The following recipe is taken, and readapted, from Sunny Anderson’s cookbook, Sunny’s Kitchen: Easy Food for Real Life (149). On the first attempt, this was made almost to the letter except for an additional ingredient, hence the name change to Shrimp, scallops, and Andouille boil.
Here’s what you will need:
> ½ stick of unsalted butter
(margarine can be substituted)
> 2 pounds Andouille sausage cut into 2-inch sections
(I prefer smaller cut pieces)
> 1 pound pearl onions
> 1 cup chopped celery
> 1 seeded and chopped green pepper
(substitute scallions and shallots if green pepper is not on hand)
> 4 sliced garlic gloves, thinly sliced
(if you happen to forget to buy garlic like I did the second time, substitute 2 teaspoons garlic powder)
> 2 tablespoons Old Bay seasoning
> 1 pound Red Bliss potatoes
(regular red potatoes will do just fine)
> 1 tablespoon fresh lemon juice
(bottled lemon juice can be substituted)
> 2 tablespoons of hot sauce
[Sunny likes Frank’s Red Hot]
(regular hot sauce will do fine)
> 2 quarts seafood stock
(1 container of Swanson seafood stock or chicken stock)
> 4 ears of corn… split in half
> 2 pounds of shrimp, deveined, shell and tail on, thawed if frozen
(deveined, shell and tail off, shrimp)
> (2 pounds of scallions)
Sprinkle a little Old Bay seasoning on the seafood before adding to the pot.
1. [Brown the sausage. Melt the butter (or margarine) in a stockpot over medium heat. Brown the sausage on both sides]……“about 10 minutes.”
2. “Build the flavor and serve. Add onions, celery, bell pepper (or scallions & shallots), garlic (or garlic powder), and Old Bay to the pot. Cook, stirring, until everything is tender but not browned, about 8 minutes. Add the potatoes, lemon juice, hot sauce, and stock. If needed add enough water to cover by 1 inch. Bring to a boil, then reduce to a simmer and cook until the potatoes are fork tender, about 20 minutes. Add the corn [, shrimp, and scallops]. Stir and cook until the [seafood becomes] opaque…..2 to 4 minutes……serves 4 [to six people depending on their appetites].”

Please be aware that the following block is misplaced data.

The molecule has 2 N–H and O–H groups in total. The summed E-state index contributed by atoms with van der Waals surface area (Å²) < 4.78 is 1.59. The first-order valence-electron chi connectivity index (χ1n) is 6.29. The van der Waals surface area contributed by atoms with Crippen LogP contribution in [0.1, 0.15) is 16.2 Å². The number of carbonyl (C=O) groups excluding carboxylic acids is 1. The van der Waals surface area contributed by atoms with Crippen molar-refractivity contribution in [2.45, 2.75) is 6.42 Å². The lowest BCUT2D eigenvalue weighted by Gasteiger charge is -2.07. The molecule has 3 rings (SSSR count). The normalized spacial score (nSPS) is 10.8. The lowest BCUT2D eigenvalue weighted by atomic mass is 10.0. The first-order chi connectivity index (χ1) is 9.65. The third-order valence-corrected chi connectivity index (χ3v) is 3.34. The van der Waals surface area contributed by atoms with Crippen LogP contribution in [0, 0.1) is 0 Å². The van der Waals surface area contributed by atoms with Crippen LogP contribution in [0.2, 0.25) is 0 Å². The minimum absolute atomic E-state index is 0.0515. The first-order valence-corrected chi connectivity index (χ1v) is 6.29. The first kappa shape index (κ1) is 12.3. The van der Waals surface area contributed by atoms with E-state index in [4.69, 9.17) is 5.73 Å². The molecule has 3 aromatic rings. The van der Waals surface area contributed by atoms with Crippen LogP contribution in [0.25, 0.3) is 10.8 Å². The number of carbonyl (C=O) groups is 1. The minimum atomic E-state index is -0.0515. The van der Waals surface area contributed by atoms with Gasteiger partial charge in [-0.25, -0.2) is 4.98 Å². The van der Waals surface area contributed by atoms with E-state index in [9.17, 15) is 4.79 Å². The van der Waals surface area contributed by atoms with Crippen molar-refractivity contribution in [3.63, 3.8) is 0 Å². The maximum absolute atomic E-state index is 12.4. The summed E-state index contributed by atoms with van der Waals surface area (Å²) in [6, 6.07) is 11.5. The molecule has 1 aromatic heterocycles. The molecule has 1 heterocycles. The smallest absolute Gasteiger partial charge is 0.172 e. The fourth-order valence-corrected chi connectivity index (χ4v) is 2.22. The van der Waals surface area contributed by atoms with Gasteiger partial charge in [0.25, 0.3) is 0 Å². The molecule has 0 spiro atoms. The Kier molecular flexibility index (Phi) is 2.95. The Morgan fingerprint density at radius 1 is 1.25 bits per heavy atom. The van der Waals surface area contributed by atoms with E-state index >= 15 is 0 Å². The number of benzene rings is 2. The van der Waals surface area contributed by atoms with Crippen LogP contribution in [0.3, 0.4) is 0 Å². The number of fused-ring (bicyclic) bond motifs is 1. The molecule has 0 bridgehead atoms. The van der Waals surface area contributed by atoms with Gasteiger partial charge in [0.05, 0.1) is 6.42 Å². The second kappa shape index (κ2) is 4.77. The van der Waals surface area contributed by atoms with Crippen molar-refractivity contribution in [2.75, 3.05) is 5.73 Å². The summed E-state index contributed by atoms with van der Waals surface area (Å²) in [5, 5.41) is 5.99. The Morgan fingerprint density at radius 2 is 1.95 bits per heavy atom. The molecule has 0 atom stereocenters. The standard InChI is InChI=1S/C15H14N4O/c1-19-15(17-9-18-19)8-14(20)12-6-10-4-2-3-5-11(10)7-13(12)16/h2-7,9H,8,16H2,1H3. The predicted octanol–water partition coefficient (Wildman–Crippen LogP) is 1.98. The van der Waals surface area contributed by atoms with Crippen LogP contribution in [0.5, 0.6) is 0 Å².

3. Remove the contents of your pot with a “slotted spoon” and place it on a pretty serving platter. Reserve some of the stock mixture; pour into a spout container for those who wish to drizzle a little over their food. Serve with seasoned yellow, brown, or white rice, crusty bread, and a monster salad.
This recipe is perfect for entertaining, and can easily be doubled to accommodate a larger crowd. Readapt it to suit your tastes. Add crawfish if you like. It has gotten rave reviews from family and friends. The one downside is that there will be very little, if any, leftovers remaining for the following day; the other is that it can be a little expensive to make. A good farmers market is the best place to purchase the ingredients.
Anderson, Sunny. Sunny’s Kitchen: Easy Food for Real Life. New York:
Clarkston Potter/Publishers, 2013.